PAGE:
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Ex-Novell officers back SCO over copyrights
This is an archived article that was published on sltrib.com in 2010, and information in the article may be outdated. It is provided only for personal research purposes and may not be reprinted.

The top two negotiators for Novell Inc. in its 1995 deal to sell the Unix computer operating system testified Wednesday their former employer believed it sold the copyrights to that software along with the entire Unix business.

Along with Tuesday's testimony from former Novell CEO and Chairman Robert Frankenberg, the Wednesday session bolstered The SCO Group's arguments that it, and not Novell, owns the Unix copyrights.

SCO sued in 2004 after Novell publicly claimed ownership of the Unix copyrights, a move that SCO said stifled its efforts to license the use of its code, costing SCO as much as $215 million.

SCO's first three witnesses before a federal court jury were former Novell officers, including Wednesday's testimony from former Senior Vice President Robert "Duff" Thompson, who directed the negotiations to sell Unix, and Edward Chatlos, who represented Novell in the day-to-day talks.

Novell sold the Unix business to the Santa Cruz Operation of California in 1995. Caldera of Utah bought Unix from Santa Cruz in 2001 and changed its named to The SCO Group.

But Novell did not claim ownership of the copyrights until 2003, after SCO sued IBM, asking for as much as $1 billion because IBM allegedly had used the copyrighted Unix to make the improvements to the competing Linux operating system.

Novell's opening to make that claim is the 1995 sales agreement, part of which could be read to say that the copyrights to Unix were not included in the sale.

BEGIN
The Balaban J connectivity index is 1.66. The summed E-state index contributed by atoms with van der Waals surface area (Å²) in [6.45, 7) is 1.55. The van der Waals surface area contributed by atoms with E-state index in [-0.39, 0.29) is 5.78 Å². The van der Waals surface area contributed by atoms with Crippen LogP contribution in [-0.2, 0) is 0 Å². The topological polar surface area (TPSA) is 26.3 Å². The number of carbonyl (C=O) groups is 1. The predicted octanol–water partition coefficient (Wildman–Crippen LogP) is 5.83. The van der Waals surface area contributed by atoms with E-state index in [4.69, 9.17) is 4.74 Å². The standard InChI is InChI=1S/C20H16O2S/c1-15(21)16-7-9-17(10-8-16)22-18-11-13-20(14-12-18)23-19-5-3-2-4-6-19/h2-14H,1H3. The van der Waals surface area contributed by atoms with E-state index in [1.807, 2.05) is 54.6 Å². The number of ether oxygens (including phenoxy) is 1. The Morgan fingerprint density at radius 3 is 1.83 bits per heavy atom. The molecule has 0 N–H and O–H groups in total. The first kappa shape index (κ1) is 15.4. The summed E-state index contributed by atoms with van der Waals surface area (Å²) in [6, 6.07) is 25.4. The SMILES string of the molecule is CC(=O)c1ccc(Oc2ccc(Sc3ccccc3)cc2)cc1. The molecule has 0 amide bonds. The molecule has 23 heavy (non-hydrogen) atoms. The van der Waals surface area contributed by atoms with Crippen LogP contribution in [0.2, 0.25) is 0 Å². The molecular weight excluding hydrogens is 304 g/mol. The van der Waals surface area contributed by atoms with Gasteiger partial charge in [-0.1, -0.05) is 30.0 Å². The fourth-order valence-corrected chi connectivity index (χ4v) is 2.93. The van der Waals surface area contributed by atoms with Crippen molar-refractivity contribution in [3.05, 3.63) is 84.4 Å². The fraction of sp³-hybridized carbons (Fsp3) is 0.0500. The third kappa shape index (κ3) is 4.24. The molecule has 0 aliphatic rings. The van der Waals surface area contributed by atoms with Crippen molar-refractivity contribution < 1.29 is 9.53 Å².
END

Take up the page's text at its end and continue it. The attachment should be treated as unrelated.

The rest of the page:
But Thompson and Chatlos both said that section was meant to apply to Netware, a Novell networking program, and not to the Unix business.

"I assumed and I intended we were selling the copyrights, as well," said Thompson, who also testified that his orders from Frankenberg were to sell all of Unix, including the copyrights.

One of Novell's arguments is that it retained the copyrights because Santa Cruz could not pay completely in cash for Unix, which it had bought from AT&T for more than $300 million a few years earlier.

Asked if that were true, Chatlos said "absolutely not. The deal I negotiated with SCO included the copyrights."

Part of the sparring between the legal teams -- led by Boies Schiller & Flexner of Fort Lauderdale, Fla., for The SCO Group ,and Morrison & Foerster of San Francisco for Novell -- is over Amendment No. 2 to the original sales agreement.

The amendment was added in 1996 and appears to be intended to fix the copyright issue in Santa Cruz's favor, and by extension SCO's. Novell has introduced as evidence the original sales agreement without the amendment, while SCO's evidence includes the amendment.

Novell's trial strategy to this point has been to show -- time and again -- the actual wording of the original sales agreement with no mention of Amendment No. 2.

Novell attorney Eric Acker pressed Thompson and Chatlos to admit the original agreement excluded copyrights from the sale, but both insisted that was not the case.

tharvey@sltrib.com" Target="_BLANK">tharvey@sltrib.com

Trial » At stake is who controls computer operating system.
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